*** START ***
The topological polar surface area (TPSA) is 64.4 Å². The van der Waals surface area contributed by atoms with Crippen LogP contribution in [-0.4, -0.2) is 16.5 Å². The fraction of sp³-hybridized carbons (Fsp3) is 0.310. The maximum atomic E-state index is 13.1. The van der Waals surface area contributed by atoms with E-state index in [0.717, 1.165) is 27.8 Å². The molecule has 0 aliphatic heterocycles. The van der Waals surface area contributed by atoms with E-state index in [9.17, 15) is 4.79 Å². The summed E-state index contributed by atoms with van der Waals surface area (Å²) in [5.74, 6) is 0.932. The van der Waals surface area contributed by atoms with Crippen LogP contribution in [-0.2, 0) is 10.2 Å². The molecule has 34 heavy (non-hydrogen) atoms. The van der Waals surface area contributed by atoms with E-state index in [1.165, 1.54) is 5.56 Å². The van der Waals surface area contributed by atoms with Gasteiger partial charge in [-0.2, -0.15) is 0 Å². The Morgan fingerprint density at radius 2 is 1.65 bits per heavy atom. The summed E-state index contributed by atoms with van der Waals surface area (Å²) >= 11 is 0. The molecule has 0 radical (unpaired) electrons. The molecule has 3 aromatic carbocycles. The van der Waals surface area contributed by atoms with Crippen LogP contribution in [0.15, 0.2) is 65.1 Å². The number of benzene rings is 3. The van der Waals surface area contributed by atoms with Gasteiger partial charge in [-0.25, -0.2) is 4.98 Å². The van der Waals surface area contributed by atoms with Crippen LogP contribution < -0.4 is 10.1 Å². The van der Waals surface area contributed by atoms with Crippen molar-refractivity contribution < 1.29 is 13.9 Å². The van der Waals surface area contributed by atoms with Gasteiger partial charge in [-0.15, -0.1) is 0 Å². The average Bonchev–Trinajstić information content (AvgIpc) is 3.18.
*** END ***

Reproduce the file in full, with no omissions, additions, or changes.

The topological polar surface area (TPSA) is 64.4 Å². The van der Waals surface area contributed by atoms with Crippen LogP contribution in [-0.4, -0.2) is 16.5 Å². The fraction of sp³-hybridized carbons (Fsp3) is 0.310. The maximum atomic E-state index is 13.1. The van der Waals surface area contributed by atoms with E-state index in [0.717, 1.165) is 27.8 Å². The molecule has 0 aliphatic heterocycles. The van der Waals surface area contributed by atoms with E-state index in [9.17, 15) is 4.79 Å². The summed E-state index contributed by atoms with van der Waals surface area (Å²) in [5.74, 6) is 0.932. The van der Waals surface area contributed by atoms with Crippen LogP contribution in [-0.2, 0) is 10.2 Å². The molecule has 34 heavy (non-hydrogen) atoms. The van der Waals surface area contributed by atoms with E-state index in [1.165, 1.54) is 5.56 Å². The van der Waals surface area contributed by atoms with Gasteiger partial charge in [-0.2, -0.15) is 0 Å². The Morgan fingerprint density at radius 2 is 1.65 bits per heavy atom. The summed E-state index contributed by atoms with van der Waals surface area (Å²) >= 11 is 0. The molecule has 0 radical (unpaired) electrons. The molecule has 3 aromatic carbocycles. The van der Waals surface area contributed by atoms with Crippen LogP contribution in [0.15, 0.2) is 65.1 Å². The number of benzene rings is 3. The van der Waals surface area contributed by atoms with Gasteiger partial charge in [-0.25, -0.2) is 4.98 Å². The van der Waals surface area contributed by atoms with Crippen LogP contribution < -0.4 is 10.1 Å². The van der Waals surface area contributed by atoms with Crippen molar-refractivity contribution < 1.29 is 13.9 Å². The van der Waals surface area contributed by atoms with Gasteiger partial charge in [-0.15, -0.1) is 0 Å². The average Bonchev–Trinajstić information content (AvgIpc) is 3.18.